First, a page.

Not to be outdone by Michael Portillo I thought that I would recall some memories of my own exciting railway journeys on the continent. Clad in dull khaki as opposed to pink trousers and green jacket and without a copy of Bradshaw’s guide to refer to I, and several others departed from Inverness in the late summer of 1946. Serving with the Argyll’s I had been at Cameron Barracks awaiting a posting. The options were Palestine or Austria. My hopes were realised when my name was called in the draft for Austria.
An amusing incident occurred prior to departure. It was intended to march us out through the main gates en route to the station. No sooner had we exited the barracks when we were given the command to about turn as time was short and it had been decided to use a path down to Perth Road which was quicker. As we re-entered the barracks some wag shouted from the ranks “That was it lads. That was your embarkation leave!”
The first lap of the journey took us to Dover where we stayed overnight. The following day we embarked on the “Royal Daffodil” for the crossing to Calais where we boarded the MEDLOC (Middle East Direct Line of Communication) train which was to take us to Villach in Austria. Having read about the exploits of Captain Albert Ball, VC, the first familiar name was St Omer as it was in that area he shot down several German planes during World War I. Continuing through Lille and Nancy we eventually crossed into Germany at Strasbourg. Passing through the peaceful German countryside it was hard to imagine that not much more than a year ago we had been at war. And then we would be brought back to reality as we passed through towns which had been reduced to rubble with kids lining the route in the hope that some of us would toss out a bar of chocolate.
When time came to turn in for the night the six of us who occupied a compartment sorted out the sleeping arrangements. It was one on each seat, one up on each luggage rack and one on the floor. The lad who drew the short straw ended up in the corridor!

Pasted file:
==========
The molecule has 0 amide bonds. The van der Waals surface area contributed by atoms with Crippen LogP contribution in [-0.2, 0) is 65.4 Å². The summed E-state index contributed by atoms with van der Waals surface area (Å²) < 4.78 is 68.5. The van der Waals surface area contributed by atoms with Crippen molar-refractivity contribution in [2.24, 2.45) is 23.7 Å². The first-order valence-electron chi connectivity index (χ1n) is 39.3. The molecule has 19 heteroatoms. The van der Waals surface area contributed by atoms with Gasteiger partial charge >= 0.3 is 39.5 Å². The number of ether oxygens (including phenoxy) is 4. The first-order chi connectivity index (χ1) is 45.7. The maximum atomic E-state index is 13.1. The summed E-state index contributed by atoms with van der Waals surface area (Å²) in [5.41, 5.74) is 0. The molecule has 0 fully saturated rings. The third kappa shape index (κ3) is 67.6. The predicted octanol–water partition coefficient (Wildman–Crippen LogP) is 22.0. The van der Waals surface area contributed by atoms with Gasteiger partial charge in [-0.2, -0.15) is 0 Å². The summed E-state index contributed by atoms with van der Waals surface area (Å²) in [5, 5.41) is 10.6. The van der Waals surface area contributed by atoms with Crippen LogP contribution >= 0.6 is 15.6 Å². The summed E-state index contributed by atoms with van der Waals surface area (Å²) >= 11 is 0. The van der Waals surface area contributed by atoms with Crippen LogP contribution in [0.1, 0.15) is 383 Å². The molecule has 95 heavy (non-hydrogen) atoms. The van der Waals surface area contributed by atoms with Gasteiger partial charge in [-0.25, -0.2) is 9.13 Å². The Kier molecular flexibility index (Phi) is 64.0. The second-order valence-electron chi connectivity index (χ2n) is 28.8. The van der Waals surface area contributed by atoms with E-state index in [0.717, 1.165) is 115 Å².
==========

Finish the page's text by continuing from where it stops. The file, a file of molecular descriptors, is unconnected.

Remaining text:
Arriving in Munich in the morning all I could see from my vantage point on the rack was a line of legs clad in shorts reminiscent of a Boy Scouts patrol! It transpired that they were males of varying ages clad in the traditional lederhosen. An officer who alighted at Munich had a fair amount of kit and in the absence of porters had to commandeer a trolley. As he pulled it along the platform he was serenaded by a chorus of “All my life I’ve wanted to be a barrow boy” from the squaddies remaining on the train. He was not amused. Continuing through Bavaria our breath was taken away by the stunning scenery. Salzburg was very impressive with the river and the castles on the hill reminding us of Edinburgh. Eventually we arrived at our destination, Villach where we were housed (or should I say tented) in El Alamein transit camp where we would stay awaiting transport to our units. In my case it was Lienz in the East Tyrol where the H.Q. of the 8th Argylls was located in a large building with the words “STIRLING BARRACKS” emblazoned in letters two feet high on the frontage.
During my time in Austria I travelled the MEDLOC route on several occasions. Once, in cold weather I had to spend the night in the transit camp at Calais. The wooden slats which supported the palliasses we slept on made useful kindling for the stove. On another occasion I almost missed my leave, Allocated to the morning train meant spending the previous night in the transit camp at Villach. By this time I was stationed in the attractive lakeside resort of Velden which was not too far away. I decided to spend the night in my own bed and take a chance on hitching a lift as there was a good number of military vehicles on the roads. However I was out of luck and in desperation turned to a mate in the M.T. Section. Unfortunately he needed a chit signed by an officer to authorise the trip. We had no alternative than to enter the hotel which housed the Officers’ Mess and wake up a Captain. Bleary eyed and probably hung-over from the previous evening in the Mess he signed without argument. The situation was solved and I caught the train.
Austria is a beautiful country and I was sad when I made the journey home for the last time.